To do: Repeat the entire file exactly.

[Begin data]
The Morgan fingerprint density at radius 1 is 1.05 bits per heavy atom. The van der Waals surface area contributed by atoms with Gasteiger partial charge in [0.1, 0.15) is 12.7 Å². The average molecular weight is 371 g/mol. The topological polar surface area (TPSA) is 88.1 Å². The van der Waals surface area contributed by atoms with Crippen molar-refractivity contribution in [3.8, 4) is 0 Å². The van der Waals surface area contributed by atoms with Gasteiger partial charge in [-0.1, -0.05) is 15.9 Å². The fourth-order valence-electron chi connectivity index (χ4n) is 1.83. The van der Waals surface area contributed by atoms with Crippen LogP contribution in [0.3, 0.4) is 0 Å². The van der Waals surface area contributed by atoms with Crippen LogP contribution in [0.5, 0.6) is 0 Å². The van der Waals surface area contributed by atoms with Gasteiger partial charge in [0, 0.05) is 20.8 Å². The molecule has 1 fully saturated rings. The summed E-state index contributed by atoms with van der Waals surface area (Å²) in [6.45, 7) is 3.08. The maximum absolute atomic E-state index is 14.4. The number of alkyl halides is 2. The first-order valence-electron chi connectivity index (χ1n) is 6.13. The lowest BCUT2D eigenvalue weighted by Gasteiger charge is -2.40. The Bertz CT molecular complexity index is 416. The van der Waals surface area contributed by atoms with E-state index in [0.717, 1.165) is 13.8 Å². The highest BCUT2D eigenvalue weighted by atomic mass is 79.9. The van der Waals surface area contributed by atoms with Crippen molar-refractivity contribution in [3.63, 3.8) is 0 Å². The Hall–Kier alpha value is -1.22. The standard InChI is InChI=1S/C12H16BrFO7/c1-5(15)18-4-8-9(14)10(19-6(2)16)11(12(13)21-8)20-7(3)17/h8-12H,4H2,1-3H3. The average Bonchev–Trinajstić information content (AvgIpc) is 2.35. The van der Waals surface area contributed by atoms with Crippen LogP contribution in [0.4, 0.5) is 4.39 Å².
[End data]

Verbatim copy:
The Morgan fingerprint density at radius 1 is 1.05 bits per heavy atom. The van der Waals surface area contributed by atoms with Gasteiger partial charge in [0.1, 0.15) is 12.7 Å². The average molecular weight is 371 g/mol. The topological polar surface area (TPSA) is 88.1 Å². The van der Waals surface area contributed by atoms with Crippen molar-refractivity contribution in [3.8, 4) is 0 Å². The van der Waals surface area contributed by atoms with Gasteiger partial charge in [-0.1, -0.05) is 15.9 Å². The fourth-order valence-electron chi connectivity index (χ4n) is 1.83. The van der Waals surface area contributed by atoms with Crippen LogP contribution in [0.3, 0.4) is 0 Å². The van der Waals surface area contributed by atoms with Crippen LogP contribution in [0.5, 0.6) is 0 Å². The van der Waals surface area contributed by atoms with Gasteiger partial charge in [0, 0.05) is 20.8 Å². The molecule has 1 fully saturated rings. The summed E-state index contributed by atoms with van der Waals surface area (Å²) in [6.45, 7) is 3.08. The maximum absolute atomic E-state index is 14.4. The number of alkyl halides is 2. The first-order valence-electron chi connectivity index (χ1n) is 6.13. The lowest BCUT2D eigenvalue weighted by Gasteiger charge is -2.40. The Bertz CT molecular complexity index is 416. The van der Waals surface area contributed by atoms with E-state index in [0.717, 1.165) is 13.8 Å². The highest BCUT2D eigenvalue weighted by atomic mass is 79.9. The van der Waals surface area contributed by atoms with Crippen molar-refractivity contribution in [3.63, 3.8) is 0 Å². The Hall–Kier alpha value is -1.22. The standard InChI is InChI=1S/C12H16BrFO7/c1-5(15)18-4-8-9(14)10(19-6(2)16)11(12(13)21-8)20-7(3)17/h8-12H,4H2,1-3H3. The average Bonchev–Trinajstić information content (AvgIpc) is 2.35. The van der Waals surface area contributed by atoms with Crippen LogP contribution in [0.4, 0.5) is 4.39 Å².